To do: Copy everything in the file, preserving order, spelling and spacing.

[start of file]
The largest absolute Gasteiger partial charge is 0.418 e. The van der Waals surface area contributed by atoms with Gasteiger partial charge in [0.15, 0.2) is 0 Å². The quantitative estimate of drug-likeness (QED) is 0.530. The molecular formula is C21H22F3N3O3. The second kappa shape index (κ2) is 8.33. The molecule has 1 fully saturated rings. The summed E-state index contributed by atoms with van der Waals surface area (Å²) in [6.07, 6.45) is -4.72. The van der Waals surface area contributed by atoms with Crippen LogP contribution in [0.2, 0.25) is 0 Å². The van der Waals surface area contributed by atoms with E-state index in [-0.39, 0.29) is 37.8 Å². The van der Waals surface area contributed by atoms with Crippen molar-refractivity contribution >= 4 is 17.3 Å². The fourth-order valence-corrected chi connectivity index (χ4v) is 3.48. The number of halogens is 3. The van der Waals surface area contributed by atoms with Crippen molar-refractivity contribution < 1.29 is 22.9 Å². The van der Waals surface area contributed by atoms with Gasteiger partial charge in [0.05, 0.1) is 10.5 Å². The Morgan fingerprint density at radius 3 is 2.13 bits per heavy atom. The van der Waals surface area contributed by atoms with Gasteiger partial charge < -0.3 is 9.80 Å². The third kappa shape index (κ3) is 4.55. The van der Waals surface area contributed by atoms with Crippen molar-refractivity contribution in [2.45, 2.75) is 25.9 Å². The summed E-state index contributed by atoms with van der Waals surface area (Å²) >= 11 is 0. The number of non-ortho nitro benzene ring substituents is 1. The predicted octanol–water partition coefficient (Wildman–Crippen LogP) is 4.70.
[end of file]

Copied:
The largest absolute Gasteiger partial charge is 0.418 e. The van der Waals surface area contributed by atoms with Gasteiger partial charge in [0.15, 0.2) is 0 Å². The quantitative estimate of drug-likeness (QED) is 0.530. The molecular formula is C21H22F3N3O3. The second kappa shape index (κ2) is 8.33. The molecule has 1 fully saturated rings. The summed E-state index contributed by atoms with van der Waals surface area (Å²) in [6.07, 6.45) is -4.72. The van der Waals surface area contributed by atoms with Crippen LogP contribution in [0.2, 0.25) is 0 Å². The van der Waals surface area contributed by atoms with E-state index in [-0.39, 0.29) is 37.8 Å². The van der Waals surface area contributed by atoms with Crippen molar-refractivity contribution >= 4 is 17.3 Å². The fourth-order valence-corrected chi connectivity index (χ4v) is 3.48. The number of halogens is 3. The van der Waals surface area contributed by atoms with Crippen molar-refractivity contribution < 1.29 is 22.9 Å². The van der Waals surface area contributed by atoms with Gasteiger partial charge in [0.05, 0.1) is 10.5 Å². The Morgan fingerprint density at radius 3 is 2.13 bits per heavy atom. The van der Waals surface area contributed by atoms with Gasteiger partial charge < -0.3 is 9.80 Å². The third kappa shape index (κ3) is 4.55. The van der Waals surface area contributed by atoms with Crippen molar-refractivity contribution in [2.45, 2.75) is 25.9 Å². The summed E-state index contributed by atoms with van der Waals surface area (Å²) >= 11 is 0. The number of non-ortho nitro benzene ring substituents is 1. The predicted octanol–water partition coefficient (Wildman–Crippen LogP) is 4.70.